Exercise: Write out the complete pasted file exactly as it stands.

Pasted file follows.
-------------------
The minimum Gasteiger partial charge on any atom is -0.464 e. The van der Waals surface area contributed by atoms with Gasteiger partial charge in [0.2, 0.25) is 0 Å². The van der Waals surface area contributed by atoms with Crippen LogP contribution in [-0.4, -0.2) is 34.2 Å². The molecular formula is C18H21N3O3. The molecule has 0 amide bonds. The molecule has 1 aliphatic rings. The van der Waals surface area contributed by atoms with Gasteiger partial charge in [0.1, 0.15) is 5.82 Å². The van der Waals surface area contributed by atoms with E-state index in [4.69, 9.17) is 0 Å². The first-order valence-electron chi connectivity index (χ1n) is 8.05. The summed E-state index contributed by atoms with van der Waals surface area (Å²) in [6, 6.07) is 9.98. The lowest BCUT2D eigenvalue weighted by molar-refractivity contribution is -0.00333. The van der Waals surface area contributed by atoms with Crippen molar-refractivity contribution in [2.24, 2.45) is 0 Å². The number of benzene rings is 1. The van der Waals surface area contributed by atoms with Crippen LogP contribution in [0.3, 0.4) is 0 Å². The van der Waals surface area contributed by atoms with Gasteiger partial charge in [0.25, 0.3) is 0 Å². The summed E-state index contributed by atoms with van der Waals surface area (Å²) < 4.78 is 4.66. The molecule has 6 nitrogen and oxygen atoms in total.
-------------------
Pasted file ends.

The minimum Gasteiger partial charge on any atom is -0.464 e. The van der Waals surface area contributed by atoms with Gasteiger partial charge in [0.2, 0.25) is 0 Å². The van der Waals surface area contributed by atoms with Crippen LogP contribution in [-0.4, -0.2) is 34.2 Å². The molecular formula is C18H21N3O3. The molecule has 0 amide bonds. The molecule has 1 aliphatic rings. The van der Waals surface area contributed by atoms with Gasteiger partial charge in [0.1, 0.15) is 5.82 Å². The van der Waals surface area contributed by atoms with E-state index in [4.69, 9.17) is 0 Å². The first-order valence-electron chi connectivity index (χ1n) is 8.05. The summed E-state index contributed by atoms with van der Waals surface area (Å²) in [6, 6.07) is 9.98. The lowest BCUT2D eigenvalue weighted by molar-refractivity contribution is -0.00333. The van der Waals surface area contributed by atoms with Crippen molar-refractivity contribution in [2.24, 2.45) is 0 Å². The number of benzene rings is 1. The van der Waals surface area contributed by atoms with Crippen LogP contribution in [0.3, 0.4) is 0 Å². The van der Waals surface area contributed by atoms with Gasteiger partial charge in [0.25, 0.3) is 0 Å². The summed E-state index contributed by atoms with van der Waals surface area (Å²) < 4.78 is 4.66. The molecule has 6 nitrogen and oxygen atoms in total.